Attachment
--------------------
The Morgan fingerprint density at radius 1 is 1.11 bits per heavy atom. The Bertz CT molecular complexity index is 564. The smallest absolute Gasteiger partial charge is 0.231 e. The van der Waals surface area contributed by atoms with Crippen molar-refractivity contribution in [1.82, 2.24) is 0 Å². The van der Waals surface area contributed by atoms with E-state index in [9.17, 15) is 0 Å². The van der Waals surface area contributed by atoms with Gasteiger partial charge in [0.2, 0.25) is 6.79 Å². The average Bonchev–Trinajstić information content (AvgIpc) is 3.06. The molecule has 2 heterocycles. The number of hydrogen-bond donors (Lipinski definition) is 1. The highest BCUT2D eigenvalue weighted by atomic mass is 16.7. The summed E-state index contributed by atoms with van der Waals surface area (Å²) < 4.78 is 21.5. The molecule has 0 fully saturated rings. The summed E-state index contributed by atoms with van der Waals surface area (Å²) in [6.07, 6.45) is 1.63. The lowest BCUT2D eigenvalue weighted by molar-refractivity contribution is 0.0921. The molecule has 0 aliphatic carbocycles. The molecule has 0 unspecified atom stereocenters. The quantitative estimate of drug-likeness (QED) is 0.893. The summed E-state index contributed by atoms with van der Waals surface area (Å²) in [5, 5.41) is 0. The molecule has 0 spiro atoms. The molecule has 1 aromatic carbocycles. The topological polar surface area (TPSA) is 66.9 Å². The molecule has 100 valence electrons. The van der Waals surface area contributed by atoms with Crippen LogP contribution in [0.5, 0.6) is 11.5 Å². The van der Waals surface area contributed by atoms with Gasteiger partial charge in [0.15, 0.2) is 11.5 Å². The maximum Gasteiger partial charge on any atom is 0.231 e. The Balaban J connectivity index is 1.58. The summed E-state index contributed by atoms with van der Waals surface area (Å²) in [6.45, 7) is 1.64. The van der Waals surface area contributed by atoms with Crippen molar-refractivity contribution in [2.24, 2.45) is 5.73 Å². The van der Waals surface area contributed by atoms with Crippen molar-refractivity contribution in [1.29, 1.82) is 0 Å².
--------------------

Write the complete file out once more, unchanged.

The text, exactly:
The Morgan fingerprint density at radius 1 is 1.11 bits per heavy atom. The Bertz CT molecular complexity index is 564. The smallest absolute Gasteiger partial charge is 0.231 e. The van der Waals surface area contributed by atoms with Crippen molar-refractivity contribution in [1.82, 2.24) is 0 Å². The van der Waals surface area contributed by atoms with E-state index in [9.17, 15) is 0 Å². The van der Waals surface area contributed by atoms with Gasteiger partial charge in [0.2, 0.25) is 6.79 Å². The average Bonchev–Trinajstić information content (AvgIpc) is 3.06. The molecule has 2 heterocycles. The number of hydrogen-bond donors (Lipinski definition) is 1. The highest BCUT2D eigenvalue weighted by atomic mass is 16.7. The summed E-state index contributed by atoms with van der Waals surface area (Å²) < 4.78 is 21.5. The molecule has 0 fully saturated rings. The summed E-state index contributed by atoms with van der Waals surface area (Å²) in [6.07, 6.45) is 1.63. The lowest BCUT2D eigenvalue weighted by molar-refractivity contribution is 0.0921. The molecule has 0 aliphatic carbocycles. The molecule has 0 unspecified atom stereocenters. The quantitative estimate of drug-likeness (QED) is 0.893. The summed E-state index contributed by atoms with van der Waals surface area (Å²) in [5, 5.41) is 0. The molecule has 0 spiro atoms. The molecule has 1 aromatic carbocycles. The topological polar surface area (TPSA) is 66.9 Å². The molecule has 100 valence electrons. The van der Waals surface area contributed by atoms with Crippen LogP contribution in [0.5, 0.6) is 11.5 Å². The van der Waals surface area contributed by atoms with Gasteiger partial charge in [0.15, 0.2) is 11.5 Å². The maximum Gasteiger partial charge on any atom is 0.231 e. The Balaban J connectivity index is 1.58. The summed E-state index contributed by atoms with van der Waals surface area (Å²) in [6.45, 7) is 1.64. The van der Waals surface area contributed by atoms with Crippen molar-refractivity contribution in [2.24, 2.45) is 5.73 Å². The van der Waals surface area contributed by atoms with Crippen molar-refractivity contribution in [1.29, 1.82) is 0 Å².